Synthetic opioids are substances that are synthesized in a laboratory and that act on the same targets in the brain as natural opioids (e.g., morphine and codeine) to produce analgesic (pain relief) effects. In contrast, natural opioids are naturally occurring substances extracted from the seed pod of certain varieties of poppy plants. Some synthetic opioids, such as fentanyl and methadone, have been approved for medical use.
Clandestinely produced synthetic opioids structurally related to the Schedule II opioid analgesic fentanyl were trafficked and abused on the West Coast in the late 1970s and 1980s. In the 1980s, DEA controlled several of these illicitly produced synthetic opioids such as alpha-methylfentanyl, 3-methylthiofentanyl, acetyl-alpha-methylfentanyl, beta-hydroxy-3-methylfentanyl, alpha-methylthiofentanyl, thiofentanyl, beta-hydroxyfentanyl, para-fluorofentanyl, and 3-methylfentanyl.
As of 2013, there has been a re-emergence in the trafficking and abuse of various clandestinely produced synthetic opioids, including several substances related to fentanyl. Some common illicitly produced synthetic opioids that are currently encountered by law enforcement include, but are not limited to, acetyl fentanyl, butyryl fentanyl, betahydroxythiofentanyl, furanyl fentanyl, 4-fluoroisobutyryl fentanyl, acryl fentanyl, and U-47700.
Synthetic opioids are believed to be synthesized abroad and then imported into the United States.
Clandestinely produced synthetic opioids have been encountered in powder form and were identified on bottle caps and spoons, detected within glassine bags, on digital scales, and on sifters which demonstrates the abuse of these substances as replacements for heroin or other opioids. These drugs are also encountered as tablets, mimicking pharmaceutical opioid products. Clandestinely produced synthetic opioids are encountered as a single substance in combination with other opioids (fentanyl, heroin, U-47700) or other substances.
Methods of abuse
Abuse of clandestinely produced synthetic opioids parallels that of heroin and prescription opioid analgesics. Many of these illicitly produced synthetic opioids are more potent than morphine and heroin and thus have the potential to result in a fatal overdose.
Mental & physical effects
Some effects of clandestinely produced synthetic opioids, similar to other commonly used opioid analgesics (e.g., morphine), may include relaxation, euphoria, pain relief, sedation, confusion, drowsiness, dizziness, nausea, vomiting, urinary retention, pupillary constriction, and respiratory depression.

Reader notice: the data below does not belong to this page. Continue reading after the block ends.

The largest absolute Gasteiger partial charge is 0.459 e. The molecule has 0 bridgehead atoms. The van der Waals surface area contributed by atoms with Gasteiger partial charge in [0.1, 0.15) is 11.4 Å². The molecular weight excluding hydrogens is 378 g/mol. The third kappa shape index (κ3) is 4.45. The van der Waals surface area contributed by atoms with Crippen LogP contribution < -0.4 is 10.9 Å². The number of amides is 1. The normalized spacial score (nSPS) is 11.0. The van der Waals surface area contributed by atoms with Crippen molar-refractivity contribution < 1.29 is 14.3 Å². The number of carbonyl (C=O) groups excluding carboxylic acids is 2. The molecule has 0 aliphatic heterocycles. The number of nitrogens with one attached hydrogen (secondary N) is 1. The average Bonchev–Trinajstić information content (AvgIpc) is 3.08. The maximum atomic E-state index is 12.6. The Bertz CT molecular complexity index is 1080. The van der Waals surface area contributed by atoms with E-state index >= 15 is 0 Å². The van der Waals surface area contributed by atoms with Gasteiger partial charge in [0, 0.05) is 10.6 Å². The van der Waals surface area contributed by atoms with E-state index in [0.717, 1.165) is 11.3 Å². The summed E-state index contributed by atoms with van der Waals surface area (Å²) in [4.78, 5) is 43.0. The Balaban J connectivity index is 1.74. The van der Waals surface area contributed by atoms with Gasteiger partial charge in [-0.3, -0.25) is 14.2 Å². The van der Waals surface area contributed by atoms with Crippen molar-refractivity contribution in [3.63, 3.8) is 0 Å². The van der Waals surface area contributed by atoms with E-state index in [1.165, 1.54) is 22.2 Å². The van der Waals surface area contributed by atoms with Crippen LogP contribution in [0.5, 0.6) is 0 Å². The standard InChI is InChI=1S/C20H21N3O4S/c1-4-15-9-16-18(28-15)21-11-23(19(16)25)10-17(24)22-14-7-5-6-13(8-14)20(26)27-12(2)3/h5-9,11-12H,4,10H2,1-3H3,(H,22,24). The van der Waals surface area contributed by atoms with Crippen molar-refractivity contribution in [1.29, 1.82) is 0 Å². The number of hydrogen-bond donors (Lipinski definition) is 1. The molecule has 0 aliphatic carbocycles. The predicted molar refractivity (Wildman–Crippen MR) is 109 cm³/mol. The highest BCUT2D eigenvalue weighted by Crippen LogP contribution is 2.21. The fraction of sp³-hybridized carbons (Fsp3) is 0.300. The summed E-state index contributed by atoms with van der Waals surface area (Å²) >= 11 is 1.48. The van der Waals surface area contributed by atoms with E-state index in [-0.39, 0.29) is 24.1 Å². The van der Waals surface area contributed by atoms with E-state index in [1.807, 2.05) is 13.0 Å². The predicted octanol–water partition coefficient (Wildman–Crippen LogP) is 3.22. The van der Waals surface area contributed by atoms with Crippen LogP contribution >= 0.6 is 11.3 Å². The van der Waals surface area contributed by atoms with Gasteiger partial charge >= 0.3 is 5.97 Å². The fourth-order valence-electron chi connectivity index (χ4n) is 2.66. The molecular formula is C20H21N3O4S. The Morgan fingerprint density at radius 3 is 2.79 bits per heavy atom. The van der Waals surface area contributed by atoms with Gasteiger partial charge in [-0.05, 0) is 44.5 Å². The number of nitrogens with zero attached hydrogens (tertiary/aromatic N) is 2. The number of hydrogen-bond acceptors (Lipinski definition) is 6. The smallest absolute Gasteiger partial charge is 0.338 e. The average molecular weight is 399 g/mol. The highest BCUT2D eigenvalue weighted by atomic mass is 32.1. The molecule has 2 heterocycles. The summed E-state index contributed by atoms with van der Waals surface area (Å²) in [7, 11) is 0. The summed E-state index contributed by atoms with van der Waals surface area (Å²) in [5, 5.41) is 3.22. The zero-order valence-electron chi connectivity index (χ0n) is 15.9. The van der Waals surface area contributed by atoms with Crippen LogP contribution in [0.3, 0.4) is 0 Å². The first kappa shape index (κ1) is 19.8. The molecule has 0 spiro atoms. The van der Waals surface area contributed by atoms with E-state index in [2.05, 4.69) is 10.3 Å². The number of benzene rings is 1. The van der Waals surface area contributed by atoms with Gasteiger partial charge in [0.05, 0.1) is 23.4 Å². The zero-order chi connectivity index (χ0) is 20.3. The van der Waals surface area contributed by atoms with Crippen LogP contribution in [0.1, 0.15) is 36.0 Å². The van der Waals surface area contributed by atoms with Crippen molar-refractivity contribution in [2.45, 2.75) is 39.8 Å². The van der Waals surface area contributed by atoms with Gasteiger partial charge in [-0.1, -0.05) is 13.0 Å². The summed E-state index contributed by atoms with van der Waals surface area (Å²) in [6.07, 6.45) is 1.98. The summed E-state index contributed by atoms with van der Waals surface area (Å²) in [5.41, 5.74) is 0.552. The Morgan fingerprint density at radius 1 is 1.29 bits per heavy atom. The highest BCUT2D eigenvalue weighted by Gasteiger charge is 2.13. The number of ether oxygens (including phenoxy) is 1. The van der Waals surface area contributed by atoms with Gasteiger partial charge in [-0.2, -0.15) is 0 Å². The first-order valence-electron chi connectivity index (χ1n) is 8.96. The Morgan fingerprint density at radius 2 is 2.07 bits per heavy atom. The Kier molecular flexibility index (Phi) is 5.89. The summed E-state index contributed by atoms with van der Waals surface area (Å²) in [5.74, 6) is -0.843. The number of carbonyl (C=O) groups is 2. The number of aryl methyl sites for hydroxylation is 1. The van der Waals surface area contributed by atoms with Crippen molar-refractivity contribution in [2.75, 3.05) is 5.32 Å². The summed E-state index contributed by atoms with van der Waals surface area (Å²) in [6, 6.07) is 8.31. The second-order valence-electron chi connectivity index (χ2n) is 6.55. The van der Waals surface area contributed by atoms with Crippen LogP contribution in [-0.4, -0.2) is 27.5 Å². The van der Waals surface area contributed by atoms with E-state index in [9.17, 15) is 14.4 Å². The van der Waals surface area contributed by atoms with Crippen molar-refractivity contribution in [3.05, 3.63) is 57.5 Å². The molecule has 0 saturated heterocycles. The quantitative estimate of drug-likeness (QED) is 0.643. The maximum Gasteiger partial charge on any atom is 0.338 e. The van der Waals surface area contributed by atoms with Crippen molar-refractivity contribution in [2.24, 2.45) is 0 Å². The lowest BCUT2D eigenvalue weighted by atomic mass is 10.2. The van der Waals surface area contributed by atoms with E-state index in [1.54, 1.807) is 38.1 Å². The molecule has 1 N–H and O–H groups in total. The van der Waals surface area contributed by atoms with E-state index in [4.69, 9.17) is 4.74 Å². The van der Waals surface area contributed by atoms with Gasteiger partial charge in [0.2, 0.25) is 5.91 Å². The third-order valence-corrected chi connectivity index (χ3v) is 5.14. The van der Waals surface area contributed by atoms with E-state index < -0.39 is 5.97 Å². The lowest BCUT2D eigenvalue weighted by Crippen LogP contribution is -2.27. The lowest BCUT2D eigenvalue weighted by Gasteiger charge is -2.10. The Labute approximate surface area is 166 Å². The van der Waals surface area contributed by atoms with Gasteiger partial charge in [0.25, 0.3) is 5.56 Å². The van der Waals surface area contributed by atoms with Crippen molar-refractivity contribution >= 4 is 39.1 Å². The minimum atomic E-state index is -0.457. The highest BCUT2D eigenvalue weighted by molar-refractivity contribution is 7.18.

Overdose effects of clandestinely produced synthetic opioids are similar to other opioid analgesics. These effects may include stupor, changes in pupillary size, cold and clammy skin, cyanosis, coma, and respiratory failure leading to death. The presence of triad of symptoms such as coma, pinpoint pupils, and respiratory depression are strongly suggestive of opioid poisoning.
Drugs with similar effects
Some drugs that cause similar effects include other opioids such as morphine, hydrocodone, oxycodone, hydromorphone, methadone, and heroin.
Legal status in the United States
Several synthetic opioids are currently controlled under the Controlled Substances Act. Recently, the DEA temporarily placed U-47700 and several other substances that are structurally related to fentanyl, such as acetyl fentanyl, butyryl fentanyl, beta-hydroxythiofentanyl, and furanyl fentanyl, in Schedule I of the Controlled Substances Act. Other synthetic opioid substances may be subject to prosecution under the Controlled Substance Analogue Enforcement Act which allows non-controlled substances to be treated as Schedule I substances if certain criteria are met. The DEA has successfully investigated and prosecuted individuals trafficking and selling these dangerous substances using the Controlled Substances Analogue Enforcement Act.